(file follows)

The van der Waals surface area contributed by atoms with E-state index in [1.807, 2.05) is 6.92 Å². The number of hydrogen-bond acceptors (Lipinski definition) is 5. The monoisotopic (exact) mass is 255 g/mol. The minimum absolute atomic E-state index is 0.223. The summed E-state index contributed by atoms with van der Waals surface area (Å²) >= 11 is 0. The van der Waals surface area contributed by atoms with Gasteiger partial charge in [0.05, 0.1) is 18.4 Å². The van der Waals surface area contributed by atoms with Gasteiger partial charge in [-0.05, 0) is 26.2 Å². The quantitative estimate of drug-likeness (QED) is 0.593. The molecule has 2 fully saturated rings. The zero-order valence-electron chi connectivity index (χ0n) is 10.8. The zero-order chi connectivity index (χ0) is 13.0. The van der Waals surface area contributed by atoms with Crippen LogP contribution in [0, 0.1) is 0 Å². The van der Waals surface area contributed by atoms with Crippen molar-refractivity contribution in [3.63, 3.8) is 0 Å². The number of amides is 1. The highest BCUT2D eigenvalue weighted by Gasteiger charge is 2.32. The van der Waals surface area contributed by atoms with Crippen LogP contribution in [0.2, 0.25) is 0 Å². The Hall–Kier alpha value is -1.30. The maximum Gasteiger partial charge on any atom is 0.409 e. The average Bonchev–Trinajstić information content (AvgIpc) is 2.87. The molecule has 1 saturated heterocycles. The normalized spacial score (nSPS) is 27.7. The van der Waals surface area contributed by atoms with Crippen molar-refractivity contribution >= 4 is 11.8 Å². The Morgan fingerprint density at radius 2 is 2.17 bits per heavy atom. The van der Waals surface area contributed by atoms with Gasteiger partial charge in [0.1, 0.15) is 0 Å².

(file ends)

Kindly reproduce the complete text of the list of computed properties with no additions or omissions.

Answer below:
The van der Waals surface area contributed by atoms with E-state index in [1.807, 2.05) is 6.92 Å². The number of hydrogen-bond acceptors (Lipinski definition) is 5. The monoisotopic (exact) mass is 255 g/mol. The minimum absolute atomic E-state index is 0.223. The summed E-state index contributed by atoms with van der Waals surface area (Å²) >= 11 is 0. The van der Waals surface area contributed by atoms with Gasteiger partial charge in [0.05, 0.1) is 18.4 Å². The van der Waals surface area contributed by atoms with Gasteiger partial charge in [-0.05, 0) is 26.2 Å². The quantitative estimate of drug-likeness (QED) is 0.593. The molecule has 2 fully saturated rings. The zero-order valence-electron chi connectivity index (χ0n) is 10.8. The zero-order chi connectivity index (χ0) is 13.0. The van der Waals surface area contributed by atoms with Crippen LogP contribution in [0, 0.1) is 0 Å². The van der Waals surface area contributed by atoms with Crippen molar-refractivity contribution in [3.63, 3.8) is 0 Å². The number of amides is 1. The highest BCUT2D eigenvalue weighted by Gasteiger charge is 2.32. The van der Waals surface area contributed by atoms with Crippen LogP contribution in [0.2, 0.25) is 0 Å². The Hall–Kier alpha value is -1.30. The maximum Gasteiger partial charge on any atom is 0.409 e. The average Bonchev–Trinajstić information content (AvgIpc) is 2.87. The molecule has 1 saturated heterocycles. The normalized spacial score (nSPS) is 27.7. The van der Waals surface area contributed by atoms with Crippen molar-refractivity contribution >= 4 is 11.8 Å². The Morgan fingerprint density at radius 2 is 2.17 bits per heavy atom. The van der Waals surface area contributed by atoms with Gasteiger partial charge in [0.1, 0.15) is 0 Å².